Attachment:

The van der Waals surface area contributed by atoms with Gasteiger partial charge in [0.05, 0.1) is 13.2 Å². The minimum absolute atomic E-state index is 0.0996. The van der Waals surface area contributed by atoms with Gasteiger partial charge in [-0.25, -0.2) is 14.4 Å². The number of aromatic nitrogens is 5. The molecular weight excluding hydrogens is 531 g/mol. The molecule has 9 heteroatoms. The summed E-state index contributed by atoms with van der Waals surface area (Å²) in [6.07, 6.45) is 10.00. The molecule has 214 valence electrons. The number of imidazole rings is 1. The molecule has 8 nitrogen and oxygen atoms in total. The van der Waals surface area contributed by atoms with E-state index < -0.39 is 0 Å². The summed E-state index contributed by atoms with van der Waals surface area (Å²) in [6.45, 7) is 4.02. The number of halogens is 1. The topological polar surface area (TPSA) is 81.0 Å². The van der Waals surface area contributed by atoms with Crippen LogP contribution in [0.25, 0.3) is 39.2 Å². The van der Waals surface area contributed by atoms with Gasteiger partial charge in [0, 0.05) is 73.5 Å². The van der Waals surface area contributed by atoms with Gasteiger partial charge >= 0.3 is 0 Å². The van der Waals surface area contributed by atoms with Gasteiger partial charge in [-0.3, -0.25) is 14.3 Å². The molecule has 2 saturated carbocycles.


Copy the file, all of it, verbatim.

The van der Waals surface area contributed by atoms with Gasteiger partial charge in [0.05, 0.1) is 13.2 Å². The minimum absolute atomic E-state index is 0.0996. The van der Waals surface area contributed by atoms with Gasteiger partial charge in [-0.25, -0.2) is 14.4 Å². The number of aromatic nitrogens is 5. The molecular weight excluding hydrogens is 531 g/mol. The molecule has 9 heteroatoms. The summed E-state index contributed by atoms with van der Waals surface area (Å²) in [6.07, 6.45) is 10.00. The molecule has 214 valence electrons. The number of imidazole rings is 1. The molecule has 8 nitrogen and oxygen atoms in total. The van der Waals surface area contributed by atoms with E-state index < -0.39 is 0 Å². The summed E-state index contributed by atoms with van der Waals surface area (Å²) in [6.45, 7) is 4.02. The number of halogens is 1. The topological polar surface area (TPSA) is 81.0 Å². The van der Waals surface area contributed by atoms with Crippen LogP contribution in [0.25, 0.3) is 39.2 Å². The van der Waals surface area contributed by atoms with Gasteiger partial charge in [0, 0.05) is 73.5 Å². The van der Waals surface area contributed by atoms with Gasteiger partial charge >= 0.3 is 0 Å². The van der Waals surface area contributed by atoms with Gasteiger partial charge in [-0.3, -0.25) is 14.3 Å². The molecule has 2 saturated carbocycles.